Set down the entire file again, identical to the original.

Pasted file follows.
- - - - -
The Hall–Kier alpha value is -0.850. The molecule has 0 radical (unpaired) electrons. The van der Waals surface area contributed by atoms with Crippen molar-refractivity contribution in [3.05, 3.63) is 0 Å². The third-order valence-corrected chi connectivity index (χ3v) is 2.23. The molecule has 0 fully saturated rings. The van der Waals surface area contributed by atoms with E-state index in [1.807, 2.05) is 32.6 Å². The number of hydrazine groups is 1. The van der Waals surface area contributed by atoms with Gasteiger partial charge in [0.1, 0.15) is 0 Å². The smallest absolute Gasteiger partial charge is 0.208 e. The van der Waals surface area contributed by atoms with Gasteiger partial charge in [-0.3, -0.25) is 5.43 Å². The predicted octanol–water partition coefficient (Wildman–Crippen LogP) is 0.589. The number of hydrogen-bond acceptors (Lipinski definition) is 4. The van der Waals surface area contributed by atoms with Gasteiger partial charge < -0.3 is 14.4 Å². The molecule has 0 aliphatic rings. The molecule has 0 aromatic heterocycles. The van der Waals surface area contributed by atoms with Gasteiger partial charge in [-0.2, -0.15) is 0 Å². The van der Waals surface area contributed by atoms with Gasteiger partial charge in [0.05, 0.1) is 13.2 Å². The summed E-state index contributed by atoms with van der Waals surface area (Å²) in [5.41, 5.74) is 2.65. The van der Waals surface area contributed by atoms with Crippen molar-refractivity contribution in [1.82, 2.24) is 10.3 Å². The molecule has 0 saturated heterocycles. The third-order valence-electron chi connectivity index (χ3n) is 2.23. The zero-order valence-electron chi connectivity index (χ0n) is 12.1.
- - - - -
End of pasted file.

The Hall–Kier alpha value is -0.850. The molecule has 0 radical (unpaired) electrons. The van der Waals surface area contributed by atoms with Crippen molar-refractivity contribution in [3.05, 3.63) is 0 Å². The third-order valence-corrected chi connectivity index (χ3v) is 2.23. The molecule has 0 fully saturated rings. The van der Waals surface area contributed by atoms with E-state index in [1.807, 2.05) is 32.6 Å². The number of hydrazine groups is 1. The van der Waals surface area contributed by atoms with Gasteiger partial charge in [0.1, 0.15) is 0 Å². The smallest absolute Gasteiger partial charge is 0.208 e. The van der Waals surface area contributed by atoms with Gasteiger partial charge in [-0.3, -0.25) is 5.43 Å². The predicted octanol–water partition coefficient (Wildman–Crippen LogP) is 0.589. The number of hydrogen-bond acceptors (Lipinski definition) is 4. The van der Waals surface area contributed by atoms with Gasteiger partial charge < -0.3 is 14.4 Å². The molecule has 0 aliphatic rings. The molecule has 0 aromatic heterocycles. The van der Waals surface area contributed by atoms with Gasteiger partial charge in [-0.2, -0.15) is 0 Å². The van der Waals surface area contributed by atoms with Gasteiger partial charge in [0.05, 0.1) is 13.2 Å². The summed E-state index contributed by atoms with van der Waals surface area (Å²) in [5.41, 5.74) is 2.65. The van der Waals surface area contributed by atoms with Crippen molar-refractivity contribution in [1.82, 2.24) is 10.3 Å². The molecule has 0 saturated heterocycles. The third-order valence-electron chi connectivity index (χ3n) is 2.23. The zero-order valence-electron chi connectivity index (χ0n) is 12.1.